According to a press release sent out this morning, some of the state’s top Republican donors have all signed a letter to Utah’s four congressmen, asking them to support the current immigration reform bill.
Jonathan Johnson (Overstock.com), Clark Ivory (Ivory Homes), A. Scott Anderson (Zion’s Bank), Scott Parson (Staker Parson Companies), Alex Dunn (Vivint Inc.), Ray Pickup (Workers Compensation Fund), David Layton (Layton Construction), Val Hale (Utah Valley Chamber of Commerce), and former Utah Republican Party Chair Stan Lockhart, who together pumped more than $130,000 in cash into local elections in 2012, each signed the letter asking Utah’s four congressmen to vote yes.
In part, the letter reads, “To fix our immigration system we need meaningful reforms that will (1) secure our borders, (2) provide a legal way for U.S.-based companies to hire the workers they need while making it impossible to hire workers here illegally, and (3) take control of our undocumented immigration problem by providing a path to legal status for undocumented immigrants who pay penalties and back taxes, pass criminal background checks, and go to the back of the line.”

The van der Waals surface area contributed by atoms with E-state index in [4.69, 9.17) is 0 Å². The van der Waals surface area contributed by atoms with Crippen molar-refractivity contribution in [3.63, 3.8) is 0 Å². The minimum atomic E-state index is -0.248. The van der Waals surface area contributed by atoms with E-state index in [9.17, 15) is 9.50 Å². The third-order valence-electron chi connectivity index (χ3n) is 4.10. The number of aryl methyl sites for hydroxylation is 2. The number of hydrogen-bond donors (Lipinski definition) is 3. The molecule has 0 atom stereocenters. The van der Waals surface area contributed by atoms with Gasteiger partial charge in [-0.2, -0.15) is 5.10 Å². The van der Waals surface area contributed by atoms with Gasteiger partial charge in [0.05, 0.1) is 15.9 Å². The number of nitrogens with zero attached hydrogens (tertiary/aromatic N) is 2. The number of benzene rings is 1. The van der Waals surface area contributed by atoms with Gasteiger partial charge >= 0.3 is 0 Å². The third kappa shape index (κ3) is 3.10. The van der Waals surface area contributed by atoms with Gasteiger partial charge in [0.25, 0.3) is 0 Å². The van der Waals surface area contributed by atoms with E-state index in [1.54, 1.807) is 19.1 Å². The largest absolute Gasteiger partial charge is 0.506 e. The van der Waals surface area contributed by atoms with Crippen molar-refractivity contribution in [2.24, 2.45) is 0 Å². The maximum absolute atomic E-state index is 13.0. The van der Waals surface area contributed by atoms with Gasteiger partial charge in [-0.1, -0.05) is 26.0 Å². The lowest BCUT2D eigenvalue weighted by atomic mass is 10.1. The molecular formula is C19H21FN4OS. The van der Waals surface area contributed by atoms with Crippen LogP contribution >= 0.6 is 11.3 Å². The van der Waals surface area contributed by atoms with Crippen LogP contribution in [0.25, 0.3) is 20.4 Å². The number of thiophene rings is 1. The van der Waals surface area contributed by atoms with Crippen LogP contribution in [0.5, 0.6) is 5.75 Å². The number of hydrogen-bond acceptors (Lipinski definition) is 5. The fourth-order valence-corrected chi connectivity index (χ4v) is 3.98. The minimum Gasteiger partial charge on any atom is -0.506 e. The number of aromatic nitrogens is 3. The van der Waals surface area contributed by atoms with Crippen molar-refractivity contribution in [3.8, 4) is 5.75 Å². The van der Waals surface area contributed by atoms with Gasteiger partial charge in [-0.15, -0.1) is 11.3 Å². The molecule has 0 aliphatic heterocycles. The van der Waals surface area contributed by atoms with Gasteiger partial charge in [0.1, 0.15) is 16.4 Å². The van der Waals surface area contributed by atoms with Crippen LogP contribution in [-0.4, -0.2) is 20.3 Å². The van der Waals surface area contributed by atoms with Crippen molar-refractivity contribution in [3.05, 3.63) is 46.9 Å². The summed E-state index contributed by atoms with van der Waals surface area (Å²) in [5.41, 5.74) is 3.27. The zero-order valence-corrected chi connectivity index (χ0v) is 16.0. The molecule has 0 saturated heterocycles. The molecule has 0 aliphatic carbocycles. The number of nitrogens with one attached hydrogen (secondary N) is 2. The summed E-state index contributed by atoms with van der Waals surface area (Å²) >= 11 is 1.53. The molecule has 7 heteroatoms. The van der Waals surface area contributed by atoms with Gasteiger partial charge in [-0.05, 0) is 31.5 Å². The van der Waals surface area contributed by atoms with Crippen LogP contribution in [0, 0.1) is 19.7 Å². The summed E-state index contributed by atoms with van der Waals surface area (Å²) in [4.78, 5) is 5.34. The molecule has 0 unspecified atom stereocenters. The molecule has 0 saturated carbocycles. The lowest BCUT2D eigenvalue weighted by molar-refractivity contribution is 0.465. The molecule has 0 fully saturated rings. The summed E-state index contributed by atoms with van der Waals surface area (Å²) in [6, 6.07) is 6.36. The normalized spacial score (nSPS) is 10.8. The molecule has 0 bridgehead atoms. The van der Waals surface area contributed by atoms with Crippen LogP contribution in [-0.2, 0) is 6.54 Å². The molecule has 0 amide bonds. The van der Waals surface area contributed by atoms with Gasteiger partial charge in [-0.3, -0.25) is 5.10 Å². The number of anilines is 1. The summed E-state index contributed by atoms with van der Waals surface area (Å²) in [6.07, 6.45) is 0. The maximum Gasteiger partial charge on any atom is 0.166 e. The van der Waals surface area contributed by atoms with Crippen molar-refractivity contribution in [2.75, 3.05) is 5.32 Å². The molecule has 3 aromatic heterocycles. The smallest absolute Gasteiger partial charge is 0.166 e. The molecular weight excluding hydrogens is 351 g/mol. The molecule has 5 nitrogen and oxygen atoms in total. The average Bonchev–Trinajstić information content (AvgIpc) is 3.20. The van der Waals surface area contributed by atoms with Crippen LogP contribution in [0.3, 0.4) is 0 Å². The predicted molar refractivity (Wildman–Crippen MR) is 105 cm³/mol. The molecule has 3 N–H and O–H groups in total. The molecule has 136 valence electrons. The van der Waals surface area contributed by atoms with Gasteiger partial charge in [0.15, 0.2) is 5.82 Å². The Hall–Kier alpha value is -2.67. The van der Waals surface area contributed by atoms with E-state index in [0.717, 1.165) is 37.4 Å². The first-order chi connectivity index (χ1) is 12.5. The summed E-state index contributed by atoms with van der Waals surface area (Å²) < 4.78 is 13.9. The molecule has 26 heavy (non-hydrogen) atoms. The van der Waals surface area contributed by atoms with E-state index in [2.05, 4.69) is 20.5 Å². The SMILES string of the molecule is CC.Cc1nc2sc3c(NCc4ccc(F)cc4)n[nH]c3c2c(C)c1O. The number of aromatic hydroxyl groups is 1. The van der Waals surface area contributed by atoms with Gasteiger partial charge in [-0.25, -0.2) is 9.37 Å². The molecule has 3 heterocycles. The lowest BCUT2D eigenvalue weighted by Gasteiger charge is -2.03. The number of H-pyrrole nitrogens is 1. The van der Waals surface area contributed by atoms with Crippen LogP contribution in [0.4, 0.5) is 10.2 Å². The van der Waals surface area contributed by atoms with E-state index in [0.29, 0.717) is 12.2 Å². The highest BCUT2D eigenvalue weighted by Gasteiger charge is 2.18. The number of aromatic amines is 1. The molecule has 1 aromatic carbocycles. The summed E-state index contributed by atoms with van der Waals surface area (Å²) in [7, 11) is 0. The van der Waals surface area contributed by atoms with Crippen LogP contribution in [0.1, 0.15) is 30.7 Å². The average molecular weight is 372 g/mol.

“I signed this letter because I believe the current immigration system we have right now is de facto amnesty,” said Lockhart in the press release. “Passing sensible immigration reform would change that and would honor the ideals upon which our nation was founded, principally freedom and liberty. It would also be one of the best things we can do for our economy – and the sooner, the better and Republicans must come to the table to be a part of the solution.”
Congressmen Jason Chaffetz (R) and Chris Stewart (R) have so far stood strongly opposed to the immigration reform bill, arguing the 13-year path to citizenship the Senate created is too lenient, although they do like that the bill contains requirements for 20,000 additional border agents and to complete 700 miles of fence along our boundary with Mexico. Rob Bishop (R) and Jim Matheson (D) have both said they’re keeping their options open.
The bill, if passed, would be the first overhaul of U.S. immigration laws since 1986, and was originally drafted by the “Gang of Eight” (four Democrats and four Republicans). It passed the Senate with a vote of 68-32, Senator Orrin Hatch (R) voted in favor, but Mike Lee (R) voted against.
Read the full letter here: